Tuesday, July 30, 2013

Letters to the Editor

Letters to the Editor

I sat at my usual stool at the bar
and ignored the bartender’s scowl.
“Yes those eight quarters are your fucking tip”
I thought without a moment of guilt.
Now that football season is over,
I find Sundays are best spent drinking and reading.
I refuse to jump on the machine
that is New York on any given weekend.
This city has no use for the disengaged,
or the conscientious objector, but I don’t give a shit,
so I hide in dim corners until nightfall.

I was avoiding the sun and working
my way through a bottle of decent single malt
with an uppity west-side literary rag chaser.
I get a copy in the mail every time
they print one of my poems so vanity
forces me to at least give it the once over.
It was filled with everything you’d expect,
two pieces of short fiction, one pretty good
and the other not great, but a good story none the less.
Two dozen poems of various length and skill,
covering everything from love to Iraq and back again.
The Letters to the Editor were the usual prattle
bemoaning the dearth of true art in Western society.
One letter made it quite clear that sentimental crap
was unwelcome and pleased nobody.
Another, written by a grumpy little man,
railed against every poem (all of them) that did not
meet his educated discriminating standards.
As I read his editorial, I could picture the smirk spread
across his face. His little diatribe against the unworthy
amongst these pages, penned with great concern
for future generations of poetry readers everywhere. 

A glance at my watch confirmed my suspicion
that the angry yellow sun should have mellowed a bit,
so I snatched half the change off the bar and walked out.
On my way home I gave the change and the magazine
to a homeless woman who thanked me with a blessing.
When I got back to my door I paused just long enough
to watch the remnants of tangerine melt into the Hudson,
and I smiled as I imagined the coming night.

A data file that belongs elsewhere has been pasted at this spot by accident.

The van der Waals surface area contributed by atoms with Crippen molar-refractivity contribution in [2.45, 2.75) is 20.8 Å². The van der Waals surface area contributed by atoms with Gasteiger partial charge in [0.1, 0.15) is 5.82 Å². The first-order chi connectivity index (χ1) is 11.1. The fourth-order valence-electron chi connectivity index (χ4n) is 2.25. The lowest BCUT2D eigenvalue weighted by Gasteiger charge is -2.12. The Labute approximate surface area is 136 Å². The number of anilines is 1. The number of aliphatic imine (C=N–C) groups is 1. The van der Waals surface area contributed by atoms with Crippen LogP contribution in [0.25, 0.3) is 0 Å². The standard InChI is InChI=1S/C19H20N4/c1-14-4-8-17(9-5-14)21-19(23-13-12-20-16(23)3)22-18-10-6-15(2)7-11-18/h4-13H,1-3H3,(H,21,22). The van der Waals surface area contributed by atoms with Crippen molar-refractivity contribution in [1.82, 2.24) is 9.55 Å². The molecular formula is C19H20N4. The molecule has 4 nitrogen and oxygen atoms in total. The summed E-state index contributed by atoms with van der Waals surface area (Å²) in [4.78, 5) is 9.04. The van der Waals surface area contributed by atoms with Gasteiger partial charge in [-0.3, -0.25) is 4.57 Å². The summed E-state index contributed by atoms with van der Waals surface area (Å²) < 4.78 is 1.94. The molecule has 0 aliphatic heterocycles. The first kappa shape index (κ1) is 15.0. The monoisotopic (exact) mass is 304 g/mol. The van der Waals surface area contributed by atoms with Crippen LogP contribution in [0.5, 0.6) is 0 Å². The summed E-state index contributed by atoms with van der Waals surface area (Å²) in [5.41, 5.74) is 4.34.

There was poetry to be seen on the faces of the city
and in the single blade of grass pushing defiantly
through the Lexington Avenue sidewalk.



emmettwheatfall.com said...

Clever, real, earthy, and we know what you mean, especially regarding the academic poetry snobs. They believe the creative world of poetry is exclusively their domain. Thank you for tackling the subject poetically. Love this poetic piece immensely SMG.

Brian Miller said...

there is def poetry to be seen in the faces of the night...even a single blade of grass...a little life among the pricks that think they have it all figured out...ha...how little they know, that they will never know...

Beachanny said...

Your poetry keeps its edge and its observances -balancing what's important with what is not, mellowing one golden liquid moment with another. Drink drives your poetry very well and it's a good shot that you don't have to drive in the city. Loved the Lex avenue touch. Always a pleasure to read you.

Anonymous said...

Well...it's just a good read and a great poem and that's all I can say... :)

HisFireFly said...

"no use for the disengaged"

no use for so many, no use

yet, walk on!

flaubert said...

I like the imagery in this as I used to live in Gramercy Park, I am a native New Yorker. Really good poem.


Kate Mia said...

I like the 'single deviant blade of grass' pushing through the sidewalk...overcoming the adversity!

Ginny Brannan said...

Felt a kind of self-imposed hardness, almost emptiness in the life of the writer, who spends his hours in the bar pouring over critiques, then waits till sunset to leave. Lived on L.I. for 5 years, NYC seemed a unique world unto itself and the residents--fast moving, serious, even cold. Thought that when the writer took back half the tip, until he redeemed himself by giving to a homeless man. Really well penned, detailed and intriguing piece.